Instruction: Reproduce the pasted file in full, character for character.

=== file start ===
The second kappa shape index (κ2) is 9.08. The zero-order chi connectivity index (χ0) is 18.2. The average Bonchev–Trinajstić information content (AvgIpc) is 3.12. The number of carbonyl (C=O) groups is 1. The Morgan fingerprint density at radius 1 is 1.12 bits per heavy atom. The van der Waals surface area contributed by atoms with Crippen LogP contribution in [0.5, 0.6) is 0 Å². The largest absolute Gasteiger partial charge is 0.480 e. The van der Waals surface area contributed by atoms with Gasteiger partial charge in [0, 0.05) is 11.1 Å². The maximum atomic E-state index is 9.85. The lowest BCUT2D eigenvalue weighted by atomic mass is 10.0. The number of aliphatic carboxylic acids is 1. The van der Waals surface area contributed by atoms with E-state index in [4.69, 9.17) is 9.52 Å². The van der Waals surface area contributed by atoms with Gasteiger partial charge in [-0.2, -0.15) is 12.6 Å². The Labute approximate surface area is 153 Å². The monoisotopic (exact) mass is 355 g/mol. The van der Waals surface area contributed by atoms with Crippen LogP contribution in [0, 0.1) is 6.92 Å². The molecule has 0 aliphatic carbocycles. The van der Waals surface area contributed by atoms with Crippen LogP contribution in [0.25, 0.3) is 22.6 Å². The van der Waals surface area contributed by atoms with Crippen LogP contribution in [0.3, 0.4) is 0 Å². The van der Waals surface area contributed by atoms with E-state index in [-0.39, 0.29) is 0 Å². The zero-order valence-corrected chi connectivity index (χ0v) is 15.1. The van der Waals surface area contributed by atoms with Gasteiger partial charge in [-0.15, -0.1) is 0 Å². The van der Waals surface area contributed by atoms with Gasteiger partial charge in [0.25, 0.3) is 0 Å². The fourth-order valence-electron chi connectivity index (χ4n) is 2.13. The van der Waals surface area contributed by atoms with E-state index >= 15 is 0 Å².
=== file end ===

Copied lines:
The second kappa shape index (κ2) is 9.08. The zero-order chi connectivity index (χ0) is 18.2. The average Bonchev–Trinajstić information content (AvgIpc) is 3.12. The number of carbonyl (C=O) groups is 1. The Morgan fingerprint density at radius 1 is 1.12 bits per heavy atom. The van der Waals surface area contributed by atoms with Crippen LogP contribution in [0.5, 0.6) is 0 Å². The largest absolute Gasteiger partial charge is 0.480 e. The van der Waals surface area contributed by atoms with Gasteiger partial charge in [0, 0.05) is 11.1 Å². The maximum atomic E-state index is 9.85. The lowest BCUT2D eigenvalue weighted by atomic mass is 10.0. The number of aliphatic carboxylic acids is 1. The van der Waals surface area contributed by atoms with E-state index in [4.69, 9.17) is 9.52 Å². The van der Waals surface area contributed by atoms with Gasteiger partial charge in [-0.2, -0.15) is 12.6 Å². The Labute approximate surface area is 153 Å². The monoisotopic (exact) mass is 355 g/mol. The van der Waals surface area contributed by atoms with Crippen LogP contribution in [0, 0.1) is 6.92 Å². The molecule has 0 aliphatic carbocycles. The van der Waals surface area contributed by atoms with Crippen LogP contribution in [0.25, 0.3) is 22.6 Å². The van der Waals surface area contributed by atoms with Crippen LogP contribution in [0.3, 0.4) is 0 Å². The van der Waals surface area contributed by atoms with E-state index in [-0.39, 0.29) is 0 Å². The zero-order valence-corrected chi connectivity index (χ0v) is 15.1. The van der Waals surface area contributed by atoms with Gasteiger partial charge in [-0.15, -0.1) is 0 Å². The van der Waals surface area contributed by atoms with Gasteiger partial charge in [0.25, 0.3) is 0 Å². The fourth-order valence-electron chi connectivity index (χ4n) is 2.13. The van der Waals surface area contributed by atoms with E-state index >= 15 is 0 Å².